The Public Service Commission has requested about $1 million in our 2015-2017 budget to start a State Rail Safety Program. This would put state inspectors on the job every day to help federal inspectors monitor the safety of the railroads in North Dakota. Other measures such as lowering speeds, improving tank cars and reducing volatility are important, but the best way to reduce accidents is to keep trains on the track. This is the goal of the inspection program.
The state Senate approved this program in our budget (SB 2008) but the House Appropriations Committee this week removed it. That’s disappointing, but the session is not over yet. I appreciate the Legislature’s scrutiny of this new program. We went through an even more in-depth process last year at the Commission before proposing it. All new government initiatives should be thoroughly reviewed.
Charges of “failed campaign promises” coming from Democrats degrade the discussion and undermine the legitimate policy reasons that should drive funding for this program. We will continue working with legislative leadership and the conference committee to restate this funding, and here is why.
The stakes are high for getting crude-by-rail transport right. The outcome is bad for things that are near a derailing oil train and in North Dakota, we have a lot of oil trains and communities near them. In January, 341 crude oil trains involving more than 37,000 tanker cars traveled along rail that potentially intersects 175 different North Dakota towns. In Bismarck, an explosive crude oil train derailment downtown could threaten both hospitals. In Fargo, Minot and other population centers as well as our small towns an accident could be devastating.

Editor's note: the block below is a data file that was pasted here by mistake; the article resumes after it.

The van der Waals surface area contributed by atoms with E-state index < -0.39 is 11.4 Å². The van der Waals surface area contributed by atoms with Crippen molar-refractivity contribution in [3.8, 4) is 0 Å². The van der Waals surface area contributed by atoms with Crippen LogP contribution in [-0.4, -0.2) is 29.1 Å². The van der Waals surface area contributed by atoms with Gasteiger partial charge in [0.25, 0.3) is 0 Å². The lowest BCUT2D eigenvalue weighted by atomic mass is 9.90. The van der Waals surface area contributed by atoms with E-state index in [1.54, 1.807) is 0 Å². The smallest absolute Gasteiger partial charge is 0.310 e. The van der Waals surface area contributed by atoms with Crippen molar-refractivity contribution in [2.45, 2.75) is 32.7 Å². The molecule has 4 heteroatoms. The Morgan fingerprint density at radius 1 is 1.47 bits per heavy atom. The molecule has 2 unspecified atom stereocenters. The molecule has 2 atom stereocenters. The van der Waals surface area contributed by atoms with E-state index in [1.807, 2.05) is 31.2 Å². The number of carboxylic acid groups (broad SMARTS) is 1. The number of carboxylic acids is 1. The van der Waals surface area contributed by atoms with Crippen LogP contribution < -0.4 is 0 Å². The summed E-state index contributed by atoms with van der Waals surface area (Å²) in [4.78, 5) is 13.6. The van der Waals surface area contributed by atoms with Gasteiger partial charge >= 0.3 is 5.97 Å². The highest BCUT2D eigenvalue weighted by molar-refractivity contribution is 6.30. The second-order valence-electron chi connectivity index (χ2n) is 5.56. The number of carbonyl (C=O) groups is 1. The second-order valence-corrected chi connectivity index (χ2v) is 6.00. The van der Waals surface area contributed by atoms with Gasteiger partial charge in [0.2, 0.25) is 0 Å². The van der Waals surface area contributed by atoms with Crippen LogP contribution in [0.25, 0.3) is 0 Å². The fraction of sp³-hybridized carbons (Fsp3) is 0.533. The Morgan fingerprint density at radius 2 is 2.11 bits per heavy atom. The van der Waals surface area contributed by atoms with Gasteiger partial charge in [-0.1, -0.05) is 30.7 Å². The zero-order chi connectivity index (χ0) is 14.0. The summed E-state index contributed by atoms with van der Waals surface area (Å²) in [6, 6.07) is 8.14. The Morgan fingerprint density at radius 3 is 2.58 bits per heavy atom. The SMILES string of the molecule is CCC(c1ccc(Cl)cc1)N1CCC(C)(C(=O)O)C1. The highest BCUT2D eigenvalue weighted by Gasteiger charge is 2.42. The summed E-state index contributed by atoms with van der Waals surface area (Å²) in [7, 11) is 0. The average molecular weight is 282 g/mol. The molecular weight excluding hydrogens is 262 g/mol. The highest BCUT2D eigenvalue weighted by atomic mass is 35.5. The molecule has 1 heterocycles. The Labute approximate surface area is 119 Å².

Public safety is one of the fundamental roles of government. We shouldn’t point fingers at federal agencies and insist they bear full responsibility for this local, public safety issue that is a direct result of industry growth in our state. Crude-by-rail transport is vital to the oil industry and therefore to North Dakota’s economy. Without it, producers would have to curtail production, resulting in lost jobs, revenues, economic activity and a stranding of a vital national resource.
While I remain hopeful that pipelines will ultimately provide a long-term solution to transport a majority of Bakken crude, opposition to pipeline construction by fossil fuel foes has halted progress of several major pipelines. This poses a real threat to pipeline development. Frankly, North Dakota is, and will be for years, heavily dependent on rail to transport products for our two largest industries – energy and agriculture. This is why the state needs to step up and help assure that the shipment of crude by rail is done as safely and efficiently as possible.
Both the Federal Railroad Administration and the Pipeline and Hazardous Materials Safety Administration are stretched thin to effectively oversee this growing industry nationwide. Thirty other states are partners with the FRA on rail inspections and North Dakota, the originator of nearly all crude by rail, should join them
We can’t fix every problem or guarantee there will be no more accidents, but that’s no reason to stay on the sidelines. We need to get into the game. The state needs to work with the railroads and the feds and invest in the safety of the rail system that is vital to our economy and runs through the heart of so many North Dakota communities.